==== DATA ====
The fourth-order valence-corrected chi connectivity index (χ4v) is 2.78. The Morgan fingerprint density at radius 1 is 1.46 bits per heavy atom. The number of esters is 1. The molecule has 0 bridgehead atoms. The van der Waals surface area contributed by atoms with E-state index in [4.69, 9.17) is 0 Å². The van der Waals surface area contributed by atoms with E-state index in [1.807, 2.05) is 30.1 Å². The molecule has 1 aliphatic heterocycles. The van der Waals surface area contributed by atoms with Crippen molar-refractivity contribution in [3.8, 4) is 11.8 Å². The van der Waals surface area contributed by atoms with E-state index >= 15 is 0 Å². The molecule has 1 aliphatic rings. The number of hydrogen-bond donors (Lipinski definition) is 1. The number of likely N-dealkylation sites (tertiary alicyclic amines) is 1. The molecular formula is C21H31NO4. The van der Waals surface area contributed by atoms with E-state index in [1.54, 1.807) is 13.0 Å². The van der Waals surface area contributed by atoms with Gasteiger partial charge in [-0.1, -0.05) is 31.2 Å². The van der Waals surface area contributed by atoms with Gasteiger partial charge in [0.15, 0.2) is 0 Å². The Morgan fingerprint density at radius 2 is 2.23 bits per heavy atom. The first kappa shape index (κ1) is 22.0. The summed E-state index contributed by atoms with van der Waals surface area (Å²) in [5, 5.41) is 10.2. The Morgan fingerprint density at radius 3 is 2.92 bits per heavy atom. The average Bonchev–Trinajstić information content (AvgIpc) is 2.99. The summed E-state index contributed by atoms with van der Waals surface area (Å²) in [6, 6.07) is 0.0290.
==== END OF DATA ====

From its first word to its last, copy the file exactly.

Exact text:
The fourth-order valence-corrected chi connectivity index (χ4v) is 2.78. The Morgan fingerprint density at radius 1 is 1.46 bits per heavy atom. The number of esters is 1. The molecule has 0 bridgehead atoms. The van der Waals surface area contributed by atoms with E-state index in [4.69, 9.17) is 0 Å². The van der Waals surface area contributed by atoms with E-state index in [1.807, 2.05) is 30.1 Å². The molecule has 1 aliphatic heterocycles. The van der Waals surface area contributed by atoms with Crippen molar-refractivity contribution in [3.8, 4) is 11.8 Å². The van der Waals surface area contributed by atoms with E-state index >= 15 is 0 Å². The molecule has 1 aliphatic rings. The number of hydrogen-bond donors (Lipinski definition) is 1. The number of likely N-dealkylation sites (tertiary alicyclic amines) is 1. The molecular formula is C21H31NO4. The van der Waals surface area contributed by atoms with E-state index in [1.54, 1.807) is 13.0 Å². The van der Waals surface area contributed by atoms with Gasteiger partial charge in [-0.1, -0.05) is 31.2 Å². The van der Waals surface area contributed by atoms with Gasteiger partial charge in [0.15, 0.2) is 0 Å². The Morgan fingerprint density at radius 2 is 2.23 bits per heavy atom. The first kappa shape index (κ1) is 22.0. The summed E-state index contributed by atoms with van der Waals surface area (Å²) in [5, 5.41) is 10.2. The Morgan fingerprint density at radius 3 is 2.92 bits per heavy atom. The average Bonchev–Trinajstić information content (AvgIpc) is 2.99. The summed E-state index contributed by atoms with van der Waals surface area (Å²) in [6, 6.07) is 0.0290.